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Unique Art Prints in Paris

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If you’re near the Centre Pompidou, don’t miss the Sergeant Paper Art Store (38 rue Quincampoix, 4th), a concept store which promotes and sells original art prints and screen prints by well-known and up-and-coming artists in the field of urban arts, graphic arts and illustration. They are priced to be accessible, in limited editions signed by the artists.

You can find prints by the internationally-renowned street artists like Shepard Fairey (of “Obey” and Obama”Hope” poster fame), screen prints of music festival posters like the Gallows from Hellfest, and cool vintage-style posters reminiscent of the old French Chemin de Fer publicity posters from the artist Mads Berg. 

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Shepard Fairey art posters with a Rodchenko touch.
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Hellfest poster for Gallows and Mads Berg art print. 

I bought my friend a limited-edition print of an illustration that was originally created by the French artist Cruschiform for the Taschen book Cabins. It’s called Monks Cabin (below).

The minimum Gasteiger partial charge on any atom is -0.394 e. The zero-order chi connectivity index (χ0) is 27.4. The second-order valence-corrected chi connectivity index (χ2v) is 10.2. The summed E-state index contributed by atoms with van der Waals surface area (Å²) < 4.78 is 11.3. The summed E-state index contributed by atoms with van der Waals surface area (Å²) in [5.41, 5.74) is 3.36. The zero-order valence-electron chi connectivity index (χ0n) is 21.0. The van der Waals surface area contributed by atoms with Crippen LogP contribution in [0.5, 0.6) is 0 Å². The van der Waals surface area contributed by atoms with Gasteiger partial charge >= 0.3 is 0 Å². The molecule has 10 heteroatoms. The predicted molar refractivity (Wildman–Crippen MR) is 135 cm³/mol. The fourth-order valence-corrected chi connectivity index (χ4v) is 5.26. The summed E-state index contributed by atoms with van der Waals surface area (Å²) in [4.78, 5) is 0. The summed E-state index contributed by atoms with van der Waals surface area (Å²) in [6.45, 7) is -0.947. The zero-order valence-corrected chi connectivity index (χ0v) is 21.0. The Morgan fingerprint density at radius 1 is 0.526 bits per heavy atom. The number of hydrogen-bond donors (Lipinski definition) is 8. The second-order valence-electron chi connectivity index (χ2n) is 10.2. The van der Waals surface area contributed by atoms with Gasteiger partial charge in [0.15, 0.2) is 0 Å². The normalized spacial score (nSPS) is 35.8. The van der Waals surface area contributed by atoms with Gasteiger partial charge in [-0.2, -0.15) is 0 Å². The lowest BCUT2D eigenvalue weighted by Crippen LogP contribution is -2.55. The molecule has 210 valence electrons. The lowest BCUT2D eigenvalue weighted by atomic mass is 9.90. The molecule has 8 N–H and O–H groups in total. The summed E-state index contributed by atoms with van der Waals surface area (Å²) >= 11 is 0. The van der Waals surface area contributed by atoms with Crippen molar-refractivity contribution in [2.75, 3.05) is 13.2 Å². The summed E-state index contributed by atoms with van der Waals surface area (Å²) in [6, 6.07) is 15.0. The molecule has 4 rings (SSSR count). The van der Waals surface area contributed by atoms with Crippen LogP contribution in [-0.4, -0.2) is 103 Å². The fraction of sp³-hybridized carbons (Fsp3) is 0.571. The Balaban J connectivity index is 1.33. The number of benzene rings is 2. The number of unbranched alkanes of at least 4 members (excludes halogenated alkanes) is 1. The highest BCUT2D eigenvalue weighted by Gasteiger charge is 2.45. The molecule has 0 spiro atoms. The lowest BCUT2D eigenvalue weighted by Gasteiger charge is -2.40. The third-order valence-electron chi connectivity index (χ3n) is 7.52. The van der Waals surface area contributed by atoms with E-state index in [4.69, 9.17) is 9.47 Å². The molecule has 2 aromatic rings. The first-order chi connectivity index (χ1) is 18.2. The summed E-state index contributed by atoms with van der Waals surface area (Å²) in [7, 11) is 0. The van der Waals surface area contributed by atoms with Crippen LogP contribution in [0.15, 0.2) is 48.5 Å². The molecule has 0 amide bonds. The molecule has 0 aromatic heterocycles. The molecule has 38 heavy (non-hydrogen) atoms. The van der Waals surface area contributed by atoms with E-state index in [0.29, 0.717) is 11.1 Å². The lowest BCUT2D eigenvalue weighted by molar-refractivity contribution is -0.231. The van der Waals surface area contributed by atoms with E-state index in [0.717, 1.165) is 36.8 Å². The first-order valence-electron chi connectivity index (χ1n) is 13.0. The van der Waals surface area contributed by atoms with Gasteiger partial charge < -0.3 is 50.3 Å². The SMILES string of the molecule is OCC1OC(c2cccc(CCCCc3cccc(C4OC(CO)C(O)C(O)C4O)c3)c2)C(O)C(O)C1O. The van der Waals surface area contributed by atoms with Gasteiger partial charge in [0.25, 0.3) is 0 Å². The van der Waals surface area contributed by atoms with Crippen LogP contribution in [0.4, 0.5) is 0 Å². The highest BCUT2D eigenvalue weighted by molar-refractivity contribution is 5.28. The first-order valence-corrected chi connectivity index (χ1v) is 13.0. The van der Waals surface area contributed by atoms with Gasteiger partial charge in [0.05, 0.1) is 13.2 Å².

Monks Cabin

You can purchase their artworks online to be shipped, or you can pick them up in the boutique. The sturdy mailing tube and certificate of authenticity are included with every purchase. They also sell art books and organic cotton t-shirts, scarves, hats, etc. under their Paris-made brand Sergeant Cotton. Open Tues-Sat, noon-8pm.

As an aside, you should visit the Rue Quincampoix even if you’re not shopping for prints. I have always loved this historic, virtually car-free cobblestone street, almost always calm despite being in the center of Paris. When I was a student in the 1990s I would hang out with my friends at L’Imprévu, a quirky little café and bar at the bottom of the street that has barely changed in 20 years.

When I first got married and worked at ELLE.com I lived right around the corner on the Rue du Grenier St-Lazare, and always preferred taking the Rue Quincampoix to avoid walking through the ugly 1970s modernism of the Quartier de l’Horloge next to it (although I still like the old Défenseur du Temps). 

Aside from the Starbucks on the corner of the largest intersection, most of the street remains populated by art galleries, hidden little bars, and specialty shops (spraypaint, craft beer, Japanese calligraphy, nuts). 

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